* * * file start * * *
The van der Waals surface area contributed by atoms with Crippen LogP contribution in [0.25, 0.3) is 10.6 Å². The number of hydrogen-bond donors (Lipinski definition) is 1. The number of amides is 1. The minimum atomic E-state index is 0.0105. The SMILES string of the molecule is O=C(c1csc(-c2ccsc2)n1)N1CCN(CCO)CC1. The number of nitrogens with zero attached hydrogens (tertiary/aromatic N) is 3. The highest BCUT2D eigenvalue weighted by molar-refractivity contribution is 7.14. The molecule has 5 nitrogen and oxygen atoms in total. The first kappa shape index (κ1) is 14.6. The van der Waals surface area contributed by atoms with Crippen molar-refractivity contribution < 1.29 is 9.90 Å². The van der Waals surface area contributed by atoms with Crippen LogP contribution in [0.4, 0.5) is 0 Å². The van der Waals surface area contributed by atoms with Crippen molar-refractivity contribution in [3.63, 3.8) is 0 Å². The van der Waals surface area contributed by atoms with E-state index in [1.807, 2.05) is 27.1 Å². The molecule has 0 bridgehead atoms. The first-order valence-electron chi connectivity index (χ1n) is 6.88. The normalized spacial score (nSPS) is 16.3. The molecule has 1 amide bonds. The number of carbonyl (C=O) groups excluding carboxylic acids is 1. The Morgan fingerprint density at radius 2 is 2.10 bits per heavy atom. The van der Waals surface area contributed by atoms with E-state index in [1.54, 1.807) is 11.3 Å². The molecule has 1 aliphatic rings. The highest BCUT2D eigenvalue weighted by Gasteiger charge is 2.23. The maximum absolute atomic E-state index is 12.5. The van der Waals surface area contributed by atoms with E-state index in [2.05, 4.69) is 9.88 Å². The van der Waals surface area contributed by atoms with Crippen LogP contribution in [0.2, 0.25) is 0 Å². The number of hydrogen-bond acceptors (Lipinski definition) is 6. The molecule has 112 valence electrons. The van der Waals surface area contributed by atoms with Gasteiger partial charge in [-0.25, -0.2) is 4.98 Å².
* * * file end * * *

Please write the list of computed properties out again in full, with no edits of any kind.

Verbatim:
The van der Waals surface area contributed by atoms with Crippen LogP contribution in [0.25, 0.3) is 10.6 Å². The number of hydrogen-bond donors (Lipinski definition) is 1. The number of amides is 1. The minimum atomic E-state index is 0.0105. The SMILES string of the molecule is O=C(c1csc(-c2ccsc2)n1)N1CCN(CCO)CC1. The number of nitrogens with zero attached hydrogens (tertiary/aromatic N) is 3. The highest BCUT2D eigenvalue weighted by molar-refractivity contribution is 7.14. The molecule has 5 nitrogen and oxygen atoms in total. The first kappa shape index (κ1) is 14.6. The van der Waals surface area contributed by atoms with Crippen molar-refractivity contribution < 1.29 is 9.90 Å². The van der Waals surface area contributed by atoms with Crippen LogP contribution in [0.4, 0.5) is 0 Å². The van der Waals surface area contributed by atoms with Crippen molar-refractivity contribution in [3.63, 3.8) is 0 Å². The van der Waals surface area contributed by atoms with E-state index in [1.807, 2.05) is 27.1 Å². The molecule has 0 bridgehead atoms. The first-order valence-electron chi connectivity index (χ1n) is 6.88. The normalized spacial score (nSPS) is 16.3. The molecule has 1 amide bonds. The number of carbonyl (C=O) groups excluding carboxylic acids is 1. The Morgan fingerprint density at radius 2 is 2.10 bits per heavy atom. The van der Waals surface area contributed by atoms with E-state index in [1.54, 1.807) is 11.3 Å². The molecule has 1 aliphatic rings. The highest BCUT2D eigenvalue weighted by Gasteiger charge is 2.23. The maximum absolute atomic E-state index is 12.5. The van der Waals surface area contributed by atoms with E-state index in [2.05, 4.69) is 9.88 Å². The van der Waals surface area contributed by atoms with Crippen LogP contribution in [0.2, 0.25) is 0 Å². The number of hydrogen-bond acceptors (Lipinski definition) is 6. The molecule has 112 valence electrons. The van der Waals surface area contributed by atoms with Gasteiger partial charge in [-0.25, -0.2) is 4.98 Å².